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Thermal generation of aroma

Parker, J. K. (2015) Thermal generation of aroma. In: Parker, J. K., Elmore, J. S. and Methven, L. (eds.) Flavour Development, analysis and perception in food and beverages. Woodhead, pp. 151-181.

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To link to this item DOI: 10.1016/B978-1-78242-103-0.00008-4

Abstract/Summary

Thermal processing is the major source of aroma for all cooked foods. Aroma can be derived from amino acids and sugars via the Maillard reaction, from lipid oxidation, or from the thermal breakdown of other components of the food such as ascorbic acid, thiamine, ferulic acid and carotenoids. These pathways are interrelated, and are reviewed in turn, with the emphasis on the Maillard reaction, considering it also as a source of taste compounds and antioxidants, as well as potentially harmful products. Strategies to optimise the desirable flavour attributes whilst minimising undesirable aspects are discussed and the role of the Maillard reaction in the development of process flavours for the snack industry, and their legal status under recent EU regulations, is deliberated.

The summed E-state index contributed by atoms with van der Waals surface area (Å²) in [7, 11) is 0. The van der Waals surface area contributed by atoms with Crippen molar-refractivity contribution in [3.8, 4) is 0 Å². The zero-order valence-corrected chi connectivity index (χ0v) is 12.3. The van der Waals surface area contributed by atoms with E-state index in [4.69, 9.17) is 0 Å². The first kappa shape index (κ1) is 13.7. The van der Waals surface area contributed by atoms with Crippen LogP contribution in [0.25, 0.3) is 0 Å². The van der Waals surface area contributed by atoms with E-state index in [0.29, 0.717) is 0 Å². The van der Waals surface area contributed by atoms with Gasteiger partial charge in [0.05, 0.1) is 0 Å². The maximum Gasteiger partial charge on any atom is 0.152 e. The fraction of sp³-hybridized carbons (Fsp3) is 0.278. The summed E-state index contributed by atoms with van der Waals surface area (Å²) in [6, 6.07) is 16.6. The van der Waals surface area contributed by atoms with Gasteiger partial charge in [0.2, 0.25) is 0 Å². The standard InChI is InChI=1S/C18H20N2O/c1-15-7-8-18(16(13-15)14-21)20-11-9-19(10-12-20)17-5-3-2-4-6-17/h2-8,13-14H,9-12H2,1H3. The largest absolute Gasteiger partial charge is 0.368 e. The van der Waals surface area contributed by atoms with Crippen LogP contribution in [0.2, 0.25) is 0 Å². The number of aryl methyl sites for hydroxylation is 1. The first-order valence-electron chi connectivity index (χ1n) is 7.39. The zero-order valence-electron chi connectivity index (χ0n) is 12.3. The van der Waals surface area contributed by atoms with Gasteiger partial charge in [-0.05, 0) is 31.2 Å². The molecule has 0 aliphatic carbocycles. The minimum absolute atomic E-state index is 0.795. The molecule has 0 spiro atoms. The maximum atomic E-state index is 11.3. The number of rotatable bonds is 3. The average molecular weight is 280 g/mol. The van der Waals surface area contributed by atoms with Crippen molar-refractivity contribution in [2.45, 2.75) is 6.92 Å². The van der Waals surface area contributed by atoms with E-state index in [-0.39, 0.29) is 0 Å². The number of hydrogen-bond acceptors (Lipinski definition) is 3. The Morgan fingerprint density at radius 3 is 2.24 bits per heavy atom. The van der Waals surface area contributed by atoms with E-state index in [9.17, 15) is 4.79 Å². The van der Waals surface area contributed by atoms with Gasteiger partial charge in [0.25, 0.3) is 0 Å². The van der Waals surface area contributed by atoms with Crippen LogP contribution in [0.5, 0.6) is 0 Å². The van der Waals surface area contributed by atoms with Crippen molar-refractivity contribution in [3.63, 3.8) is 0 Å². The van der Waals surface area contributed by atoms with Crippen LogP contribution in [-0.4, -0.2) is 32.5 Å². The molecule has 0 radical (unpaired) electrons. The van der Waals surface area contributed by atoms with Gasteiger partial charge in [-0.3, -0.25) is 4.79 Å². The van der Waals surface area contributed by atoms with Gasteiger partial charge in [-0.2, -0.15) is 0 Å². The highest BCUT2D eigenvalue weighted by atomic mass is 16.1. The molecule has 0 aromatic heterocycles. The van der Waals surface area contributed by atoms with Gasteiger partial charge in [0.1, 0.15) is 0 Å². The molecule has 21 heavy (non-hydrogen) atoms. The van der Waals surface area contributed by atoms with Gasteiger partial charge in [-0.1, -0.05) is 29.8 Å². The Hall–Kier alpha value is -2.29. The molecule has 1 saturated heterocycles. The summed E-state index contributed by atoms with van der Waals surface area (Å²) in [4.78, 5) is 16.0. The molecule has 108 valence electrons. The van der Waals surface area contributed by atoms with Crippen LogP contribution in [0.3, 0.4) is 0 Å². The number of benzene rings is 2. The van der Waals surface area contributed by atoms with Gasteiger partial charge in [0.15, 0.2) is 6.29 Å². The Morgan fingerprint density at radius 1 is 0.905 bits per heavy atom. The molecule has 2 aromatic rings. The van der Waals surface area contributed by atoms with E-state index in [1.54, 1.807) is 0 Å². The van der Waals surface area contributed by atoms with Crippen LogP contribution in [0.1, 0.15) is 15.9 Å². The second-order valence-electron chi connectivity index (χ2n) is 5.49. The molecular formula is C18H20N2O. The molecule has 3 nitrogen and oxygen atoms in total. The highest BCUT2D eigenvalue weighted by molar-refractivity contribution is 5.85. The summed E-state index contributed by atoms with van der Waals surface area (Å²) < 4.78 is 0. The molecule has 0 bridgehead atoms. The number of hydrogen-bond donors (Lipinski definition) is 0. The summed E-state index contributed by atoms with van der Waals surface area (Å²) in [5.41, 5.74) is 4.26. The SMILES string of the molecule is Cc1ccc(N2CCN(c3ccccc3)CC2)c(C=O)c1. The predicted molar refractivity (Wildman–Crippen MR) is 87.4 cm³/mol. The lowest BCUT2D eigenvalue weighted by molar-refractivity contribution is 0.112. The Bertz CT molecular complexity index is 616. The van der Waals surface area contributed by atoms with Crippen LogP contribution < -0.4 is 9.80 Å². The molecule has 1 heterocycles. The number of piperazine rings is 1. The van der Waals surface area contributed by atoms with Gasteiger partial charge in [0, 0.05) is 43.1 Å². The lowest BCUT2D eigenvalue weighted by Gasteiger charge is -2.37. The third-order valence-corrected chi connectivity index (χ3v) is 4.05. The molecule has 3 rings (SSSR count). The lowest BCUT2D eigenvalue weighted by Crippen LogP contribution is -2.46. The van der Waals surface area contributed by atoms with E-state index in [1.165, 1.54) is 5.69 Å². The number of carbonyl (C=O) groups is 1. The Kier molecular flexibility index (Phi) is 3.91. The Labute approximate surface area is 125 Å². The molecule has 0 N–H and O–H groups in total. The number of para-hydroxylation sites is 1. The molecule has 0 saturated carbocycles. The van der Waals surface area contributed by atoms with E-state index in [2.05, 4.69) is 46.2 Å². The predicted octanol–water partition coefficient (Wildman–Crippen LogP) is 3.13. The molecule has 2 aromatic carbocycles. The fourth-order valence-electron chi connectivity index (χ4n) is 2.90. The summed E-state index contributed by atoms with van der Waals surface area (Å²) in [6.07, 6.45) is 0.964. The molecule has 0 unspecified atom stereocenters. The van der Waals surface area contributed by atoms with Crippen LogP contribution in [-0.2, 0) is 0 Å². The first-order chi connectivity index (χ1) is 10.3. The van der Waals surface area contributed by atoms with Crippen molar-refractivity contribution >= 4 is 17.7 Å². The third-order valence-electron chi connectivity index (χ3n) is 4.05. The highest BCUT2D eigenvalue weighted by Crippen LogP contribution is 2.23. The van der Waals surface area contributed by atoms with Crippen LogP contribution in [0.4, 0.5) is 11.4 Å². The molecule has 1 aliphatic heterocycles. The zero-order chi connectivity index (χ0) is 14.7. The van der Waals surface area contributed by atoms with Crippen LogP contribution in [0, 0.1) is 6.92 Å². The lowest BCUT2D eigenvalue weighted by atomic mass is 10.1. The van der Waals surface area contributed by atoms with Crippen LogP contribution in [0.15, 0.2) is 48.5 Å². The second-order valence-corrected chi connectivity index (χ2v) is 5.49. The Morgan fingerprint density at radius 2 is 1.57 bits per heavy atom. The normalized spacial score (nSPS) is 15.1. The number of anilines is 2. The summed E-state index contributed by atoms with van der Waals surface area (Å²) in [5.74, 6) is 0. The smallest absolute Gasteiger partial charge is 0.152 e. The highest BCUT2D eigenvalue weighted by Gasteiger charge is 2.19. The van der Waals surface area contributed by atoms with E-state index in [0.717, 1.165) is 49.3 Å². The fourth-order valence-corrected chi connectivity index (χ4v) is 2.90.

Item Type:Book or Report Section
Refereed:Yes
Divisions:Faculty of Life Sciences > School of Chemistry, Food and Pharmacy > Department of Food and Nutritional Sciences > Food Research Group
ID Code:68253
Additional Information:Published 2014 with 2015 copyright
Publisher:Woodhead

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